How Life Unfolds

“Culture is the intersection of people and life itself. It’s how we deal with life, love, death, birth, disappointment…all of that is expressed in culture.” – Wendell Pierce

With our Cultural Celebration Day up and coming, I asked my students to write three things they would like a visitor to know about their culture; what important ceremonies or celebrations they have; and a legend about their land. Some aspects are fascinating, others I don’t agree with, and some elements I absolutely love; their responses make for an epic guidebook to the culture of Chuuk.

For Cultural Day, students were divided into their five Chuukese Regions and participated in their traditional dances and chants along with Chuukese competitions such as basket weaving, coconut husking and fish naming. There are often moments when I really wish I knew Chuukese and could understand what was going on – there were multiple times during the celebration where things were said that had everyone laughing hysterically…and it will forever remain a mystery to me.

The Cultural Celebration was a major highlight for me! I absolutely love being able to see my students shine in their element and capture those moments for them! Track and Field Day and Cultural Day have been two of my all time favorites. After a school event where I have taken pictures, I setup my classroom projector to show each of my classes; they look forward to those slideshows and cheer quite loudly each time a picture pops up of one of their classmates. Within the next two weeks, we’ll have our final activities for the school year – the carnival and talent show, and the big track meet between all the high schools. Some Chuukese teachers and students have learned of my love for taking pictures, and have asked me to put together a showcase of photos of the seniors from the school year’s activities, which will be displayed at their first-ever senior prom.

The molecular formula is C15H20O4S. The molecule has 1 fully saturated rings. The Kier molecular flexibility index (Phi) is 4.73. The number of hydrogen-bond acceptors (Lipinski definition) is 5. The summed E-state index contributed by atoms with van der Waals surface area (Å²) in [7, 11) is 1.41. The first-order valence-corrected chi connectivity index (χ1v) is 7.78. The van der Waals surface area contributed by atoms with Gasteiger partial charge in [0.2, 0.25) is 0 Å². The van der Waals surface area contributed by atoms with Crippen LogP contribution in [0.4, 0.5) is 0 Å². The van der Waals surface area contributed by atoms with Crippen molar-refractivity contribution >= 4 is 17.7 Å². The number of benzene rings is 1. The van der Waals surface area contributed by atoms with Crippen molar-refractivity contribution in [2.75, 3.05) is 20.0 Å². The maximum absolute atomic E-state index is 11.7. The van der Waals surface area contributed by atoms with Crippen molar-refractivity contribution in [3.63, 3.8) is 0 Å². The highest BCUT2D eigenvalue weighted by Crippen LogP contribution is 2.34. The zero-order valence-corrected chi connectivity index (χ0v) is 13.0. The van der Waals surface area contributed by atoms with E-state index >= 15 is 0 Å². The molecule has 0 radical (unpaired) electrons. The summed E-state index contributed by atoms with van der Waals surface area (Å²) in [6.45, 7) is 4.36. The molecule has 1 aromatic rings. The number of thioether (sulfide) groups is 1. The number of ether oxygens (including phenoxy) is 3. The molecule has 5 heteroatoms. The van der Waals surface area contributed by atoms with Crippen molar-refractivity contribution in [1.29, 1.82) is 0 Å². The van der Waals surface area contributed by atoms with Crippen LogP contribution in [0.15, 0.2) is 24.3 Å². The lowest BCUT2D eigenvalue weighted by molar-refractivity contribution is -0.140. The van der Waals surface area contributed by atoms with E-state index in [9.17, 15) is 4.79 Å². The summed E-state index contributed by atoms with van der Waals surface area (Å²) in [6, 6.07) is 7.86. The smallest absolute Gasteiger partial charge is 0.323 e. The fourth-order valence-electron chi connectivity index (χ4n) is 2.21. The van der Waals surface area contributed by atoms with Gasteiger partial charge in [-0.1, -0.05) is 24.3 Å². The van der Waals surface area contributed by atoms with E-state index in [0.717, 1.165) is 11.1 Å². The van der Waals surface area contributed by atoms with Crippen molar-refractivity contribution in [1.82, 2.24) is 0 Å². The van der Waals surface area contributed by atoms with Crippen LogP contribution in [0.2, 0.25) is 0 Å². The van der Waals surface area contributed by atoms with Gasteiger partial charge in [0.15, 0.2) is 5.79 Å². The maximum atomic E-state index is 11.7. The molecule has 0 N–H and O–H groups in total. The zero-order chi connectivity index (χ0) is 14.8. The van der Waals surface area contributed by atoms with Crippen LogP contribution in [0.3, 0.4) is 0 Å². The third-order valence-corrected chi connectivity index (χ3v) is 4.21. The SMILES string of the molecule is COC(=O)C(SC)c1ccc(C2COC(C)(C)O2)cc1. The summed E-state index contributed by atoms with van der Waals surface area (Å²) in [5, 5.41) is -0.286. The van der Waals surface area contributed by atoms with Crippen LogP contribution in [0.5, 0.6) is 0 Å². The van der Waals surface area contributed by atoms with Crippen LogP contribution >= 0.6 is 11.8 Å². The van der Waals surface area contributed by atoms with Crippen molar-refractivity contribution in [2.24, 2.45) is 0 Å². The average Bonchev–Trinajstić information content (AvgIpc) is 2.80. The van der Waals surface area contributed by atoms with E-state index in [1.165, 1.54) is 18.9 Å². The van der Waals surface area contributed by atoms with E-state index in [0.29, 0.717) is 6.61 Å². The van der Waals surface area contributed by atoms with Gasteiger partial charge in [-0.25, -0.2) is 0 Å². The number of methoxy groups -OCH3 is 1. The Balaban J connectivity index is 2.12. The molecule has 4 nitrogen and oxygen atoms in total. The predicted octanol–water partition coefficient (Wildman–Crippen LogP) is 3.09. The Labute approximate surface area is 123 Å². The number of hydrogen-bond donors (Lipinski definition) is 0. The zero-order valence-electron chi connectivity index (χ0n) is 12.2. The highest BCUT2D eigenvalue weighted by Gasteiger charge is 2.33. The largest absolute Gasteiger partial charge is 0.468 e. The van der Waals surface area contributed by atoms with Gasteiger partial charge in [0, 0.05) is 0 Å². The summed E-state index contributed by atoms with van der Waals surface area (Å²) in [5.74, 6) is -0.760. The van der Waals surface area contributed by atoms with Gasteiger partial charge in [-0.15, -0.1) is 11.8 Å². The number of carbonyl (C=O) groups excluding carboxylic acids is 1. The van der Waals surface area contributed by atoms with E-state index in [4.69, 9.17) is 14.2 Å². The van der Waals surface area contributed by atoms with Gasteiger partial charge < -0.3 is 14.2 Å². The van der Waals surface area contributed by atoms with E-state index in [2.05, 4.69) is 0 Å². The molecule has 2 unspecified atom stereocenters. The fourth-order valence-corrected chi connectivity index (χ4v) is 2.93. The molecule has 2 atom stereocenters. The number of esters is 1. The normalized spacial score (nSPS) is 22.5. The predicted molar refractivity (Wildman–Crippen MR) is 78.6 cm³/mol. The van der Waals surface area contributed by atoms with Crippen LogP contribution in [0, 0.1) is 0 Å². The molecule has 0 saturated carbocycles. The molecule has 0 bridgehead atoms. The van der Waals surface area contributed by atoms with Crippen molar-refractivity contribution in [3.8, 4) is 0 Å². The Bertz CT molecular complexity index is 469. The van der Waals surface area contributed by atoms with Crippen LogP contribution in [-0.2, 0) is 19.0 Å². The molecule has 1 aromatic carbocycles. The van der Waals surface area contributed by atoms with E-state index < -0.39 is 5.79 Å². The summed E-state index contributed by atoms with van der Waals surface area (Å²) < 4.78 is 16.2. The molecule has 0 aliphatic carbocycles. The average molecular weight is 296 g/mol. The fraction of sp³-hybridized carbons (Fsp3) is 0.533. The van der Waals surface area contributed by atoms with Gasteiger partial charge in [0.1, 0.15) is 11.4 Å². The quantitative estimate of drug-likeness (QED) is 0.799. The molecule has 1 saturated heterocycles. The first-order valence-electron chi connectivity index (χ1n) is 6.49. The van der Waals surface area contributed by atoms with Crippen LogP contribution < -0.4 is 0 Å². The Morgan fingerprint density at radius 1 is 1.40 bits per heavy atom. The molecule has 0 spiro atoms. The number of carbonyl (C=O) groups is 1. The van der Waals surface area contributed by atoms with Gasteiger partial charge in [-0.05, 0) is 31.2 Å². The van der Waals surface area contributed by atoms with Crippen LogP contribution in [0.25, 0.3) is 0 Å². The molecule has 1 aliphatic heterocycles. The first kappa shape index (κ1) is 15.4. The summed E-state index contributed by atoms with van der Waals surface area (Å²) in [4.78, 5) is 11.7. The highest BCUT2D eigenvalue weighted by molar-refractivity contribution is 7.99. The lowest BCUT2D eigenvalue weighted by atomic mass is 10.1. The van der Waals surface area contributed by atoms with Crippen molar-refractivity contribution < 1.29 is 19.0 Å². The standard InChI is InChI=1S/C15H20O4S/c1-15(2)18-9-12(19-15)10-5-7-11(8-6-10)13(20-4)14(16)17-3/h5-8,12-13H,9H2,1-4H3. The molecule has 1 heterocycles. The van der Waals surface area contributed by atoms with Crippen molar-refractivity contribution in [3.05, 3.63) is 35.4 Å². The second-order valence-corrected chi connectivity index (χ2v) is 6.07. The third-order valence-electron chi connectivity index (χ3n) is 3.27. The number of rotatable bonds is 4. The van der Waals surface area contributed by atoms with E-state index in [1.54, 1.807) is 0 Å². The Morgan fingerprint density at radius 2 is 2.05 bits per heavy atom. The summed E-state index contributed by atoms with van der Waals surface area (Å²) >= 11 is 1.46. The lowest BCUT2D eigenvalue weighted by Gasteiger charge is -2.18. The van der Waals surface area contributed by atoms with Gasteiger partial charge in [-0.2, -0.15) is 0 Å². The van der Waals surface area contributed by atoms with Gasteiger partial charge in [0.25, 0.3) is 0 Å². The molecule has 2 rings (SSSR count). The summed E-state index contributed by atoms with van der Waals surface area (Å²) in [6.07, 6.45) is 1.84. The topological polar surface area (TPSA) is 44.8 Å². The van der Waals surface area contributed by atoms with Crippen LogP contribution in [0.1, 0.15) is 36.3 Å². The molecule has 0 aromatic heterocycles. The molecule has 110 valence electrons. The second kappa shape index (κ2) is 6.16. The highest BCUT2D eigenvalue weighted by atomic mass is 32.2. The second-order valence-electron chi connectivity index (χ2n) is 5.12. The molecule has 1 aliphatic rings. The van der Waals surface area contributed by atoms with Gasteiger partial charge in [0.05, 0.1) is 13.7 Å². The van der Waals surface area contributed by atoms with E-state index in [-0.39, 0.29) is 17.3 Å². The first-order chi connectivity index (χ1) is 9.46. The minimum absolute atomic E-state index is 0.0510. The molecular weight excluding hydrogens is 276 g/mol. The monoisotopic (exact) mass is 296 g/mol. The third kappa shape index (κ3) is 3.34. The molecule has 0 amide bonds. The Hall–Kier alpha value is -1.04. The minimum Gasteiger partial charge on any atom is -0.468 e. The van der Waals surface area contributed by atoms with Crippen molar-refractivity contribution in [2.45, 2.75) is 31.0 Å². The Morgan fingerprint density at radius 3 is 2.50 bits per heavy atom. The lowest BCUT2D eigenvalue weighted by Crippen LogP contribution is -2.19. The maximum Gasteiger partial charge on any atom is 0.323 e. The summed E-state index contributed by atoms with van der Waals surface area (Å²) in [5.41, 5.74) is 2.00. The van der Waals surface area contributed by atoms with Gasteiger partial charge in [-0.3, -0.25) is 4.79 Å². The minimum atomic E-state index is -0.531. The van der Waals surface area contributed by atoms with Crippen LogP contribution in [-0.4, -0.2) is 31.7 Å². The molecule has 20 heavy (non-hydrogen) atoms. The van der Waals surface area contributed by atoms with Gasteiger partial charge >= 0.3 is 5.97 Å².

The little ones (K5) waiting their turn to perform
George (front, 10A) and Ricko (right, 11B) representing the Northwest Region
Willyten (11B) representing the Northern Region
Jay Jay (left, 10A) representing the Northern Region
My Last (9A) representing the Mortlocks Region with their stick dance
3 of my students representing the Faichuuk Region: Yorana (pink flowers, 10B), Trinity (yellow headband, 10B) and Ritasy (back, 9A)
Amanda (11B) representing the Northwest Region and killin’ it in the basket weaving competition
Loruhama (10B) pounding Taro


Every once in a while, Chuuk receives foreign visitors that are seen around town. We white folks sure stick out! WWII wreck diving is a main attraction that brings outsiders here. Other than that, I’m always curious what other reasons bring visitors here and how they have heard of Chuuk, as life here often feels cut off from the rest of the world. The other day, we received an announcement at the high school that a U.S. Olympic volleyball player was putting on a clinic for the volleyball teams after school. It doesn’t matter where in the world you are, I think meeting/interacting with an Olympic athlete is a rare and very exciting thing…and I was very intrigued to know how Chuuk High had connected with her.


Heather Bown, who competed in the 2000, 2004 and 2008 Olympics was the visitor with the U.S. Embassy and their international sports program. Heather towered over everyone in the gym and the students were in awe of her ability to throw a volleyball against the wall from the other side of the gym.

We recently set up a couple outdoor movies and made smores in Ben and Katlyn’s oasis of a backyard. There’s nothing like watching Captain Jack Sparrow and Moana on a white sheet tied down by Chacos, twine and clothespins…a Chuukese outdoor theater at its finest. We even had an emergency evacuation plan for our setup if/when rain came – one must be prepared for it at all times, especially when the downpour can occur with very little warning.